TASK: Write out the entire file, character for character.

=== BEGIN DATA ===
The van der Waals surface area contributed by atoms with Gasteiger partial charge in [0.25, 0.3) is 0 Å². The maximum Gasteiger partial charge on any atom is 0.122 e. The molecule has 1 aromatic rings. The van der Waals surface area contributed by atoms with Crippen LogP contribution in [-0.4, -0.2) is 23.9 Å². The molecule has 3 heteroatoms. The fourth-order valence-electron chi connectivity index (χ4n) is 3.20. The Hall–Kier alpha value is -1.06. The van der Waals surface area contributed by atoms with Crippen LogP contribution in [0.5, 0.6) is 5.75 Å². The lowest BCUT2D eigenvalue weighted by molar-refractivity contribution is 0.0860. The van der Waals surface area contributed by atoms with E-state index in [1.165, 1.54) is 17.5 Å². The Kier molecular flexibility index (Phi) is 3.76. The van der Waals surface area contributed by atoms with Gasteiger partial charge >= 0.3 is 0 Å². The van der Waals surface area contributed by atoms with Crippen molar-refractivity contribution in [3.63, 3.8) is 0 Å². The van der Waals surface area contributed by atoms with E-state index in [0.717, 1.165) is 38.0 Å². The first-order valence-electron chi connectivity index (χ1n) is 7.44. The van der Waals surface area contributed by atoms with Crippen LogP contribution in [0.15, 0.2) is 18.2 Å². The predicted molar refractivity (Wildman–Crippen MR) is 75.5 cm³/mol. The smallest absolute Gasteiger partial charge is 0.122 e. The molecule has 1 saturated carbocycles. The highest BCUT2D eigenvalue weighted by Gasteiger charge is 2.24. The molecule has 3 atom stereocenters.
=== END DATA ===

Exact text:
The van der Waals surface area contributed by atoms with Gasteiger partial charge in [0.25, 0.3) is 0 Å². The maximum Gasteiger partial charge on any atom is 0.122 e. The molecule has 1 aromatic rings. The van der Waals surface area contributed by atoms with Crippen LogP contribution in [-0.4, -0.2) is 23.9 Å². The molecule has 3 heteroatoms. The fourth-order valence-electron chi connectivity index (χ4n) is 3.20. The Hall–Kier alpha value is -1.06. The van der Waals surface area contributed by atoms with Crippen LogP contribution in [0.5, 0.6) is 5.75 Å². The lowest BCUT2D eigenvalue weighted by molar-refractivity contribution is 0.0860. The van der Waals surface area contributed by atoms with E-state index in [1.165, 1.54) is 17.5 Å². The Kier molecular flexibility index (Phi) is 3.76. The van der Waals surface area contributed by atoms with Gasteiger partial charge >= 0.3 is 0 Å². The van der Waals surface area contributed by atoms with Crippen molar-refractivity contribution in [3.63, 3.8) is 0 Å². The van der Waals surface area contributed by atoms with E-state index in [0.717, 1.165) is 38.0 Å². The first-order valence-electron chi connectivity index (χ1n) is 7.44. The van der Waals surface area contributed by atoms with Crippen LogP contribution in [0.15, 0.2) is 18.2 Å². The predicted molar refractivity (Wildman–Crippen MR) is 75.5 cm³/mol. The smallest absolute Gasteiger partial charge is 0.122 e. The molecule has 1 saturated carbocycles. The highest BCUT2D eigenvalue weighted by Gasteiger charge is 2.24. The molecule has 3 atom stereocenters.